PTSD After a Cancer Diagnosis

In Breast Cancer, Recent Posts by Barbara Jacoby

I have had some recent discussions with fellow cancer survivors about how they are dealing with the stress that comes from receiving a diagnosis and how it continues through treatment and even after one may get a “no evidence of disease” test result. And how does one feel when cancer recurs after many years of being cancer-free and being caught off guard when it comes back? This seems to be an aspect that most people never consider, don’t understand and feel so lonely in their fears when they are trying to deal with decisions about their treatment or concern about the next test outcome.

“If you truly want the best outcome for not only your treatment but also for your life, now and in the future, be sure to put yourself first and don’t be afraid to ask for all of the help that you need – always!”Barbara Jacoby

Most patients will not receive any support or help from their medical community after a diagnosis since emphasis is always focused on treatment of the disease. And as I look farther and deeper into this subject, I have been learning so much about this aspect of a patient’s mental health and the issue of post traumatic stress disorder which is normally considered to only happen after combat in military service. But, such is not the case.

According to an article from breastcancer.org, it is described as follows:

Post-traumatic stress disorder (PTSD) is an anxiety disorder that can be brought on by a traumatic event. PTSD can happen after a life-threatening situation, such as breast cancer diagnosis or cancer recurrence. PTSD can affect your ability to cope with life’s daily chores and inconveniences and make it difficult to function.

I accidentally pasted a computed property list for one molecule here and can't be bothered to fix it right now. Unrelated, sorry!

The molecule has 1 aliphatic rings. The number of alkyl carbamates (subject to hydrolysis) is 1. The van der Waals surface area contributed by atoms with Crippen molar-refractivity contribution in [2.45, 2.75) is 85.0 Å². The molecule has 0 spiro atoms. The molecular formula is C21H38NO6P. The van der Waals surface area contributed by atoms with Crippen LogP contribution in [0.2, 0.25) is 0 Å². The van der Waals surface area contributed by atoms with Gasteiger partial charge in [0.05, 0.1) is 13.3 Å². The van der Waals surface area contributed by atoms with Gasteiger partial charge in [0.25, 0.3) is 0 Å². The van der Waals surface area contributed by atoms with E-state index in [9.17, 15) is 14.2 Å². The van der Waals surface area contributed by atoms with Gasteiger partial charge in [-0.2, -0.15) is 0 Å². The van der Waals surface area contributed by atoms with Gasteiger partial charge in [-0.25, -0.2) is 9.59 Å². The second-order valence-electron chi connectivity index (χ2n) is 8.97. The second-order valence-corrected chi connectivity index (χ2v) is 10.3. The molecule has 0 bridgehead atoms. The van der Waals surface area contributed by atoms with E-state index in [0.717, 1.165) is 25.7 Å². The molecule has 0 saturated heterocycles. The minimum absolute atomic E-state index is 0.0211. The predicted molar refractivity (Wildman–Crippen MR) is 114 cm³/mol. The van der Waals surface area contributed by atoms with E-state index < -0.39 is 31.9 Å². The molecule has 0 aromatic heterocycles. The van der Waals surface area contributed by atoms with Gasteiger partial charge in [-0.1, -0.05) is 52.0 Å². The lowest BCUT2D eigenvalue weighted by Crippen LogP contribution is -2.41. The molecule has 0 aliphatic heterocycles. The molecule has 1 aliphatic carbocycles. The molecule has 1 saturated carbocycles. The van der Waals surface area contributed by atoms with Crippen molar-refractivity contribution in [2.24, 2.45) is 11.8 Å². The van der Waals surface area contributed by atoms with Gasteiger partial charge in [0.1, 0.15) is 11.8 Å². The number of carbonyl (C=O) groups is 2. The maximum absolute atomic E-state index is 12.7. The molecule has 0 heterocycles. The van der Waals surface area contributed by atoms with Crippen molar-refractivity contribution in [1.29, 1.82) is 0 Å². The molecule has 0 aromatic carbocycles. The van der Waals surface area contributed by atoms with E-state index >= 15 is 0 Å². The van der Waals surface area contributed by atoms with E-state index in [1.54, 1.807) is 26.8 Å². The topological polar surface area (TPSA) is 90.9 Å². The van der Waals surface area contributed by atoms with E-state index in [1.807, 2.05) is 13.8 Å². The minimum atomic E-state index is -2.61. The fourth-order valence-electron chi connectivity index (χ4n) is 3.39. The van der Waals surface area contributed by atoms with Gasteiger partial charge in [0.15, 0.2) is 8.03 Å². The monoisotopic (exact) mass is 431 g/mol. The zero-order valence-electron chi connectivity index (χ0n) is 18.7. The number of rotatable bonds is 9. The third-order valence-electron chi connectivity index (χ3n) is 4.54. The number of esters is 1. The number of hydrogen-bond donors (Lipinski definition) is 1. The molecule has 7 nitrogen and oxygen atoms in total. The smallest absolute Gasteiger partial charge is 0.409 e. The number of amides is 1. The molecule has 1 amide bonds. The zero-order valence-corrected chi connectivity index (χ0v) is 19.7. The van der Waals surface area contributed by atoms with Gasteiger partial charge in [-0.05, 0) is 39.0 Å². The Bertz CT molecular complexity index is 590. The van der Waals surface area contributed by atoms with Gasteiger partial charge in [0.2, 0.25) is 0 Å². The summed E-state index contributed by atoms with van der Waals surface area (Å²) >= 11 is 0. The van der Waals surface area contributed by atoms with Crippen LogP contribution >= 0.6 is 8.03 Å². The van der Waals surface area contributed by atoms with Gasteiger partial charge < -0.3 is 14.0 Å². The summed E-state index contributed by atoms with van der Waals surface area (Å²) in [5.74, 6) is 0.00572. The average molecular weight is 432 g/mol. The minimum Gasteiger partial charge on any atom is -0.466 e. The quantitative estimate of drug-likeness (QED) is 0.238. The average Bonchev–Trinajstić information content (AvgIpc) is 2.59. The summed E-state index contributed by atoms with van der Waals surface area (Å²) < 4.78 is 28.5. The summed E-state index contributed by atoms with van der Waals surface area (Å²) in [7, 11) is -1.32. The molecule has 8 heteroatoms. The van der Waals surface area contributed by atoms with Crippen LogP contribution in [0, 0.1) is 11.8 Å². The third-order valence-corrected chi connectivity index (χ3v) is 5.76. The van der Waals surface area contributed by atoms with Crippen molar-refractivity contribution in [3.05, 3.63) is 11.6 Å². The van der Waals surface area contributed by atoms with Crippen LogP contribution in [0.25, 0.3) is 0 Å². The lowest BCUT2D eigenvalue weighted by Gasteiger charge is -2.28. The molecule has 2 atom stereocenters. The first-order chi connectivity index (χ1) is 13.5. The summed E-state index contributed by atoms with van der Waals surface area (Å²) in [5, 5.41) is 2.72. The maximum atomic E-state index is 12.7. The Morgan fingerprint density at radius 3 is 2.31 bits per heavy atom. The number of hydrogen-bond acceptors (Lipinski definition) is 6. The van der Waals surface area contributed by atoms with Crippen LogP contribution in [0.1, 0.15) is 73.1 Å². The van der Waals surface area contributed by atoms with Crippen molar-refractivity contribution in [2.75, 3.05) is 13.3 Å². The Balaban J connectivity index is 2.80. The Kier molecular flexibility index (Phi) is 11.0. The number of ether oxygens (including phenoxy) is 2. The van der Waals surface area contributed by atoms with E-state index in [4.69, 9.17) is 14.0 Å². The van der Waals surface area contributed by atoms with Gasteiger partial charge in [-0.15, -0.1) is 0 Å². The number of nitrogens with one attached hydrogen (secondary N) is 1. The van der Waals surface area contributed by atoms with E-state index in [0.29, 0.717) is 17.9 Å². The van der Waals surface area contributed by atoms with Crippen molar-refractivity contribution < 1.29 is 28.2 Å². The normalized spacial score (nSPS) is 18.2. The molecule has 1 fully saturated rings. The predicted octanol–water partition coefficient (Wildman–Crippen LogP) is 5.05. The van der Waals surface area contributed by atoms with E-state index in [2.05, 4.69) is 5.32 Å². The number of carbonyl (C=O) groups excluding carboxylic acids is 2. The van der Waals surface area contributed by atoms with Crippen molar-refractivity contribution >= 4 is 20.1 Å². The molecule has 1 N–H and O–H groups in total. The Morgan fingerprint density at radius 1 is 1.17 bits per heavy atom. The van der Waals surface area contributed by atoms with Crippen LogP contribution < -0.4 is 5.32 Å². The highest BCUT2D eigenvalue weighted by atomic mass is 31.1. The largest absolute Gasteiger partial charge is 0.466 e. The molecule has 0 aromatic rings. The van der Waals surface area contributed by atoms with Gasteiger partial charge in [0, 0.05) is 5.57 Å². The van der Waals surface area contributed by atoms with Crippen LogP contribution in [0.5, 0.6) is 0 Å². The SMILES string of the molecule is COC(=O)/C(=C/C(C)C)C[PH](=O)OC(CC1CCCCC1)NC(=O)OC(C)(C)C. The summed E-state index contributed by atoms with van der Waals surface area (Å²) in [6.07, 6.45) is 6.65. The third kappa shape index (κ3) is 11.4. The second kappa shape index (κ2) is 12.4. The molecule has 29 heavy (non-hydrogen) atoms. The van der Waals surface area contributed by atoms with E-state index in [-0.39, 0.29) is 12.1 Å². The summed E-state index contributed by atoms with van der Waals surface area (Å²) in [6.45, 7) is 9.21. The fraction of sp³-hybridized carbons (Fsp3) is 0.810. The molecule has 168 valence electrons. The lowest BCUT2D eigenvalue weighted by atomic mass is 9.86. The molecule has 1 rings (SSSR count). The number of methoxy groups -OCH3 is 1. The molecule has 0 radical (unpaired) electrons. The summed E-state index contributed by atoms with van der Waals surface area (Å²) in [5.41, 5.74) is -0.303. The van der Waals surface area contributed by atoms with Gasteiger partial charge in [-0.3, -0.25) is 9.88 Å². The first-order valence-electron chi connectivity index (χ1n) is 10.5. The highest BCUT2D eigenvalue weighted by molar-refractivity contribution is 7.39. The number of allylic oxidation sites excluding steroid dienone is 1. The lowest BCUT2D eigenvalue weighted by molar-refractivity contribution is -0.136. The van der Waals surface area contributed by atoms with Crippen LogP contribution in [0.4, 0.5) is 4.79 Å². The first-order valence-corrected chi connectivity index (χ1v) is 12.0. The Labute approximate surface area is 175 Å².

Symptoms of PTSD can include:

  • nightmares or flashbacks about the cancer experience
  • continuously focusing on the cancer experience
  • avoiding people, places, and events that remind you of the experience
  • trouble sleeping
  • extreme irritableness
  • intense feelings of fear
  • being overly excitable
  • feeling helpless or hopeless
  • shame or guilty feelings
  • bouts of crying
  • feeling emotionally numb
  • sadness or depression
  • loss of appetite
  • trouble maintaining personal relationships
  • self-destructive behavior (alcohol or drug abuse, for example)
  • memory problems
  • concentration problems
  • being startled or frightened easily
  • getting no joy from activities you used to enjoy
  • hallucinations

Most people don’t realize that not only does the cancer take a mental toll on a patient but also when you don’t have a very supportive community around you, the situation becomes so much more difficult. Therefore, every patient should understand that they are not alone in this aspect and that they have every right to request a medical professional to be added to their team to help them to deal with this treatment need. If you truly want the best outcome for not only your treatment but also for your life, now and in the future, be sure to put yourself first and don’t be afraid to ask for all of the help that you need – always!